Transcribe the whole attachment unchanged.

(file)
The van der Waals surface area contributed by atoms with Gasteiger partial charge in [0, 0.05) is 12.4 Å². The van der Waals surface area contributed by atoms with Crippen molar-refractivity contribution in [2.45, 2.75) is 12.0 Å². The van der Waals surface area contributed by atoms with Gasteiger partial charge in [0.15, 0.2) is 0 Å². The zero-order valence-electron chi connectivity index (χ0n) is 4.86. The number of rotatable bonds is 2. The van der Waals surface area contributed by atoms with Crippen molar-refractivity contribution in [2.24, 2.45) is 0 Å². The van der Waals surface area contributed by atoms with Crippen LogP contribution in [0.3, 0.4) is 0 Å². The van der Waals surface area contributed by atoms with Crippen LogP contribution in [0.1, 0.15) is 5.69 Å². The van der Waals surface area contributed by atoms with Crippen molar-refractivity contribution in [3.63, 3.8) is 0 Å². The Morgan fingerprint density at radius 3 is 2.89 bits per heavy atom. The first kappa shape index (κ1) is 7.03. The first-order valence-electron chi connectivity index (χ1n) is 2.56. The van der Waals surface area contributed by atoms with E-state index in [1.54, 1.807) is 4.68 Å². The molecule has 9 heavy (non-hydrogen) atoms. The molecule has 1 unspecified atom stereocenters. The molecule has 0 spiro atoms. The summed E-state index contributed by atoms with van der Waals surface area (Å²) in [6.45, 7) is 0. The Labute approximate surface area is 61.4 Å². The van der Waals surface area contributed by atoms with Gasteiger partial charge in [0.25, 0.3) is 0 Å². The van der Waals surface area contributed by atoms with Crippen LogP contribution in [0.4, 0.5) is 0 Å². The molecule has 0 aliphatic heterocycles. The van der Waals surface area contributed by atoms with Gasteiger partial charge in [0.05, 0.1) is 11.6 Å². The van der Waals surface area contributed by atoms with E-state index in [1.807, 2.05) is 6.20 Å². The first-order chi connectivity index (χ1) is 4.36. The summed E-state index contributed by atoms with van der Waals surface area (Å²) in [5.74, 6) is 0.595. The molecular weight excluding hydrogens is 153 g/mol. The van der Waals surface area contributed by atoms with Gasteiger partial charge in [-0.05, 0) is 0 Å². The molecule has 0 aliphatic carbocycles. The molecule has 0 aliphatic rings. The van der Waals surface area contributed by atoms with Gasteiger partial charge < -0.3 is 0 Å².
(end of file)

The van der Waals surface area contributed by atoms with Gasteiger partial charge in [0, 0.05) is 12.4 Å². The van der Waals surface area contributed by atoms with Crippen molar-refractivity contribution in [2.45, 2.75) is 12.0 Å². The van der Waals surface area contributed by atoms with Gasteiger partial charge in [0.15, 0.2) is 0 Å². The zero-order valence-electron chi connectivity index (χ0n) is 4.86. The number of rotatable bonds is 2. The van der Waals surface area contributed by atoms with Crippen molar-refractivity contribution in [2.24, 2.45) is 0 Å². The van der Waals surface area contributed by atoms with Crippen LogP contribution in [0.3, 0.4) is 0 Å². The van der Waals surface area contributed by atoms with Crippen LogP contribution in [0.1, 0.15) is 5.69 Å². The van der Waals surface area contributed by atoms with Crippen molar-refractivity contribution in [3.63, 3.8) is 0 Å². The Morgan fingerprint density at radius 3 is 2.89 bits per heavy atom. The first kappa shape index (κ1) is 7.03. The first-order valence-electron chi connectivity index (χ1n) is 2.56. The van der Waals surface area contributed by atoms with E-state index in [1.54, 1.807) is 4.68 Å². The molecule has 9 heavy (non-hydrogen) atoms. The molecule has 1 unspecified atom stereocenters. The molecule has 0 spiro atoms. The summed E-state index contributed by atoms with van der Waals surface area (Å²) in [6.45, 7) is 0. The Labute approximate surface area is 61.4 Å². The van der Waals surface area contributed by atoms with Gasteiger partial charge in [0.25, 0.3) is 0 Å². The van der Waals surface area contributed by atoms with Crippen LogP contribution in [0.4, 0.5) is 0 Å². The molecule has 0 aliphatic heterocycles. The van der Waals surface area contributed by atoms with Gasteiger partial charge in [0.05, 0.1) is 11.6 Å². The van der Waals surface area contributed by atoms with E-state index in [1.807, 2.05) is 6.20 Å². The first-order chi connectivity index (χ1) is 4.36. The summed E-state index contributed by atoms with van der Waals surface area (Å²) in [5.74, 6) is 0.595. The molecular weight excluding hydrogens is 153 g/mol. The van der Waals surface area contributed by atoms with Gasteiger partial charge in [-0.05, 0) is 0 Å². The molecule has 0 aliphatic carbocycles. The molecule has 0 aliphatic rings. The van der Waals surface area contributed by atoms with Gasteiger partial charge < -0.3 is 0 Å².